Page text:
Even more adventures with endgame tablebases

Even more adventures with endgame tablebases

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Endgame tablebases are remarkable software that effectively plays perfect chess in any position with up to seven pieces. As such they are an invaluable analytical tool and in two previous blogs (Adventures and More Adventures), I demonstrated some of their capabilities. Besides analysing existing endgames, tablebases could also assist in the creation of new positions with intriguing and even study-like play, and last time we looked at two examples of mutual zugzwang (MZ) extracted from the Syzygy tablebases. For this final part of the series, I have picked three more special cases of these paradoxical situations, again from the massive MZ files produced by Árpád Rusz. The first instance lends itself to conversion to an actual endgame study with some neat and precise variations. The other two settings are almost unbelievable in exemplifying double zugzwang, because in these positions both sides are able to promote a pawn safely, meaning each player would prefer it if the other side were to queen first!

In a mutual zugzwang position, each player would be worse off if given the turn, because every legal move of each side entails some exploitable weakness. The MZs presented here (unlike those in the last instalment) are not full-point ones but of the more standard type: if White is to move, Black would be able to draw, yet if Black is to move, White would have a forced win. In the analysis provided, unique drawing and winning moves, by Black and White respectively, are given with an exclamation mark. Further, the diagrams are accompanied by links to the Syzygy tablebases that will open with the positions already set up; hence you can easily follow the main variations on that site and also explore any lines not covered. Such Syzygy links have been added to the two earlier Adventures blogs as well.

In the first diagram, White seems to have the advantage despite being a pawn down, because of the advanced a-pawn supported by the king. But an immediate attack with 1.Kb7? or 1.a7? only draws, largely due to the centred black king which has flexible defences. Black’s connected passed pawns are of course dangerous too and after, say, 1.Nf4? h4!, White even loses with any continuation except for the drawing 2.Kb7 or 2.a7. [Syzygy TB Link]

The correct opening 1.Nh4! places the knight in a less exposed spot and brings about the MZ position. Imagine if it’s White to move again [Syzygy TB Link], then surprisingly no win is possible: either 2.Kb7 Kc5! 3.Kxa8 (3.a7 Nb6) 3…Kb6! 4.a7 Kc7! or 2.a7 Ke5! 3.Kb7 Kd6! 4.Kxa8 Kc7! would trap the king and leave White unable to progress, as the knight is stuck holding off the black pawns. Or if White tries 2.Nf5+ then 2…Ke5! gains a vital tempo by threatening the knight, e.g. 3.Nh4 (3.Ng3? loses to 3…h4!) 3…g3 4.Kb7 Kf4! 5.Kxa8 Kg4! 6.Ng2 h4 7.Kb7 h3! draws.

I will finish this three-part series with two complex positions that may not be fully comprehensible, but which are fascinatingly counter-intuitive. Each setting contains five passed pawns, most of which seem free to push forward. That includes two pawns of different colours that are ready to promote, and either could do so without fear of losing the new queen to any simple tactics. Yet the outcome for each side would be better if the other were to move and could promote first. These MZ situations thus represent a sort of antithesis to the pawn race!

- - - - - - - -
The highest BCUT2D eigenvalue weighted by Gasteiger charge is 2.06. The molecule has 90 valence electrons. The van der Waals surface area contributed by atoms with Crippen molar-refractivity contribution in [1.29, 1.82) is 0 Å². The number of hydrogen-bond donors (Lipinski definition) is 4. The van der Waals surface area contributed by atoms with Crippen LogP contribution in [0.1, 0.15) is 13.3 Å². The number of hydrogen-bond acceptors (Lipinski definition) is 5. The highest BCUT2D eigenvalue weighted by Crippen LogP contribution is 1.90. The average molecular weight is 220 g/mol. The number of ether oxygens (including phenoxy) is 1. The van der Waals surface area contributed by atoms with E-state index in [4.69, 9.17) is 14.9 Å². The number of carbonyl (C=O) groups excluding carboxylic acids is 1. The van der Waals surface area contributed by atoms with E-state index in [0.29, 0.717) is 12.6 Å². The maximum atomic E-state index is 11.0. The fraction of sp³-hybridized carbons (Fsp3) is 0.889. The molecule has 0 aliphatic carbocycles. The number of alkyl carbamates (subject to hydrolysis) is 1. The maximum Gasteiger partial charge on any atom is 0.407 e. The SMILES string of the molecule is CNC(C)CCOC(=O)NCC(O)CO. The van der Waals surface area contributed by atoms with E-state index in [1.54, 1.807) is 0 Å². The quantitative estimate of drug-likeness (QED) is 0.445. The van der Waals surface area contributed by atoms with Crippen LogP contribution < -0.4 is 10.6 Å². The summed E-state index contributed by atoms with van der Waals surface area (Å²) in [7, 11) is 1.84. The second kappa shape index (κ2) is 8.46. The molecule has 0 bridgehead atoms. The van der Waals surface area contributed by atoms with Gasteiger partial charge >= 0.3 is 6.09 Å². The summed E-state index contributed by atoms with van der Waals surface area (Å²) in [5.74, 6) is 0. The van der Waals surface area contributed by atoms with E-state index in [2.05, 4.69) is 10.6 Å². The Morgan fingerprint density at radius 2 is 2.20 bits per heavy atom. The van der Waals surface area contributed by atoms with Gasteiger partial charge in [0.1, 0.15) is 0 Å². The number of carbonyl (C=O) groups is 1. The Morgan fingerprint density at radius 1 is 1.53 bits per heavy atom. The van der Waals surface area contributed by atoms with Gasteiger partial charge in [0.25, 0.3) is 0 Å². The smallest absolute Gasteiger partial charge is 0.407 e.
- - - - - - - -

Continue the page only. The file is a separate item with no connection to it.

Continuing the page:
What’s happening here is that when the two players promote in turn, that leads to another MZ in which both queens (as well as every other piece) would prefer to stay put. The queens are already ideally placed because they control various critical squares in different directions. Now whichever queen is compelled to move first, it cannot maintain its “focus” on all of these squares, and this loss of control is immediately punished by the other side. The numerous squares that must be covered by the queens, for both offensive and defensive purposes, account for the complexity of the play. Nonetheless, in the given variations we see general principles at work that are quite understandable for such queen and pawn endings. Black, who is a pawn down, typically aims for perpetual check and sometimes draws by winning one of the two white pawns. White’s chief weapon against perpetual check is to force a queen exchange that will leave a won pawn ending. However, the deciding factor in such a simplified pawn ending is not so much White’s extra material but how advanced the remaining pawns are, and if White is not careful, Black could even win with a better placed pawn.

In the first case below, after the two promotion moves, both queens are focusing on two key squares, e8 and b4. Either queen could give a strong check on e8 if it’s left unguarded, while the white queen has another check on b4 that’s prevented by the black promotee. Another important square is c5, defended by the white queen and black king against each other. [White to play - Syzygy TB Link] [Black to play - Syzygy TB Link]

The final position is even more intricate. After both sides have promoted, the white queen guards h8 and e5, two invading points for the black queen. The latter is ironically well-placed in the corner, because it further threatens checks from the a-file when the black king moves. For instance, suppose Black is to move and plays 2…Kb6 (threatening 3…Qa8+/Qa6+), White’s only winning reply is 3.Qd8+!, taking advantage of the check to gain a tempo. But that means d8 is another key square that the white queen has to keep focusing on. If White starts instead and chooses, say, 2.Qe2+, then d8 is no longer accessible and Black draws uniquely with 2…Kb6! [White to play - Syzygy TB Link] [Black to play - Syzygy TB Link]

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